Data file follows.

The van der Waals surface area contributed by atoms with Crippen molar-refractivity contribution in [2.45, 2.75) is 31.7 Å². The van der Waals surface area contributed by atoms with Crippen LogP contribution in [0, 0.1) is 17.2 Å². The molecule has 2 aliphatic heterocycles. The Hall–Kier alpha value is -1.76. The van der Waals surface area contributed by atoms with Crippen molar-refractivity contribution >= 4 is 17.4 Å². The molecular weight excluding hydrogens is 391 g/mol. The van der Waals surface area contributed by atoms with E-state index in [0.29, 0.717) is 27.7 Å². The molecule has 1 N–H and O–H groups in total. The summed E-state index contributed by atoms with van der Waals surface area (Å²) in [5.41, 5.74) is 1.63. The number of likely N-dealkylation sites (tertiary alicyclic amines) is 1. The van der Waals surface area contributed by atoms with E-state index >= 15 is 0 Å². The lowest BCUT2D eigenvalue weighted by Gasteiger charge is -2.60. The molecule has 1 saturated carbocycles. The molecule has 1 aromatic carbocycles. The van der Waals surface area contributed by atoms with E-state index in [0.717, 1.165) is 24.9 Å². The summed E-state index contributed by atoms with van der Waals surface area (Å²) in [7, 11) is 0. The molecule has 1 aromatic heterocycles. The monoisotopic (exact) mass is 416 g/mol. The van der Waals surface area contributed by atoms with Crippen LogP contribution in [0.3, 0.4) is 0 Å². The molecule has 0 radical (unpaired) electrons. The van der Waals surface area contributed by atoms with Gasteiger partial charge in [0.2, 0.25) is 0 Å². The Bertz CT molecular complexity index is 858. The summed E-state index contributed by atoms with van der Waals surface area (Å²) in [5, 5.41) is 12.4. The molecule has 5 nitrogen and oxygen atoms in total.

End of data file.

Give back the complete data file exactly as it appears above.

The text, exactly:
The van der Waals surface area contributed by atoms with Crippen molar-refractivity contribution in [2.45, 2.75) is 31.7 Å². The van der Waals surface area contributed by atoms with Crippen LogP contribution in [0, 0.1) is 17.2 Å². The molecule has 2 aliphatic heterocycles. The Hall–Kier alpha value is -1.76. The van der Waals surface area contributed by atoms with Crippen molar-refractivity contribution >= 4 is 17.4 Å². The molecular weight excluding hydrogens is 391 g/mol. The van der Waals surface area contributed by atoms with E-state index in [0.29, 0.717) is 27.7 Å². The molecule has 1 N–H and O–H groups in total. The summed E-state index contributed by atoms with van der Waals surface area (Å²) in [5.41, 5.74) is 1.63. The number of likely N-dealkylation sites (tertiary alicyclic amines) is 1. The van der Waals surface area contributed by atoms with E-state index >= 15 is 0 Å². The lowest BCUT2D eigenvalue weighted by Gasteiger charge is -2.60. The molecule has 1 saturated carbocycles. The molecule has 1 aromatic carbocycles. The van der Waals surface area contributed by atoms with E-state index in [0.717, 1.165) is 24.9 Å². The summed E-state index contributed by atoms with van der Waals surface area (Å²) in [7, 11) is 0. The molecule has 1 aromatic heterocycles. The monoisotopic (exact) mass is 416 g/mol. The van der Waals surface area contributed by atoms with Crippen LogP contribution in [0.3, 0.4) is 0 Å². The molecule has 0 radical (unpaired) electrons. The van der Waals surface area contributed by atoms with Gasteiger partial charge in [0.2, 0.25) is 0 Å². The Bertz CT molecular complexity index is 858. The summed E-state index contributed by atoms with van der Waals surface area (Å²) in [5, 5.41) is 12.4. The molecule has 5 nitrogen and oxygen atoms in total.